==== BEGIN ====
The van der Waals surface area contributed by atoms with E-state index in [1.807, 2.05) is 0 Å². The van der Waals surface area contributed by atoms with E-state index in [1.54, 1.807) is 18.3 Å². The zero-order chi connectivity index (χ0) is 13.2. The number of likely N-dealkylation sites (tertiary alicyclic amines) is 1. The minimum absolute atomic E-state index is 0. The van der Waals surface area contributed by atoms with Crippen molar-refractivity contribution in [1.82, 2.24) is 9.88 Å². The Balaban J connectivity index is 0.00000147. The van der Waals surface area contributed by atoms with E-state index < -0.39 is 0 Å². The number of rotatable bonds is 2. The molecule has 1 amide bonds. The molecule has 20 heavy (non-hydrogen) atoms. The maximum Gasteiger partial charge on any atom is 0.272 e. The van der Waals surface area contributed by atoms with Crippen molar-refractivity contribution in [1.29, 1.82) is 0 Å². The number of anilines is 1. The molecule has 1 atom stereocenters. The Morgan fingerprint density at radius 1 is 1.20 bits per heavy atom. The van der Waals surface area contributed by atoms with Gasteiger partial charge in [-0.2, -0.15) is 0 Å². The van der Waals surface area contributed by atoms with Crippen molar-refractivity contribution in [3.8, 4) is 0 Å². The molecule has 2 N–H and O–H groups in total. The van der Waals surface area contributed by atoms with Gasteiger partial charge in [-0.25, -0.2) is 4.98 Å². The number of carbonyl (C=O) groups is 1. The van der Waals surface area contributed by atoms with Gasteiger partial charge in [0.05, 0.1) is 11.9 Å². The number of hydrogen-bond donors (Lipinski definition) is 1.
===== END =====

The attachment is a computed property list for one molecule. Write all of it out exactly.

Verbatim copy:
The van der Waals surface area contributed by atoms with E-state index in [1.807, 2.05) is 0 Å². The van der Waals surface area contributed by atoms with E-state index in [1.54, 1.807) is 18.3 Å². The zero-order chi connectivity index (χ0) is 13.2. The number of likely N-dealkylation sites (tertiary alicyclic amines) is 1. The minimum absolute atomic E-state index is 0. The van der Waals surface area contributed by atoms with Crippen molar-refractivity contribution in [1.82, 2.24) is 9.88 Å². The Balaban J connectivity index is 0.00000147. The van der Waals surface area contributed by atoms with E-state index < -0.39 is 0 Å². The number of rotatable bonds is 2. The molecule has 1 amide bonds. The molecule has 20 heavy (non-hydrogen) atoms. The maximum Gasteiger partial charge on any atom is 0.272 e. The van der Waals surface area contributed by atoms with Crippen molar-refractivity contribution in [1.29, 1.82) is 0 Å². The number of anilines is 1. The molecule has 1 atom stereocenters. The Morgan fingerprint density at radius 1 is 1.20 bits per heavy atom. The van der Waals surface area contributed by atoms with Gasteiger partial charge in [-0.2, -0.15) is 0 Å². The van der Waals surface area contributed by atoms with Crippen molar-refractivity contribution in [3.8, 4) is 0 Å². The molecule has 2 N–H and O–H groups in total. The van der Waals surface area contributed by atoms with Gasteiger partial charge in [-0.25, -0.2) is 4.98 Å². The number of carbonyl (C=O) groups is 1. The van der Waals surface area contributed by atoms with Gasteiger partial charge in [0.05, 0.1) is 11.9 Å². The number of hydrogen-bond donors (Lipinski definition) is 1.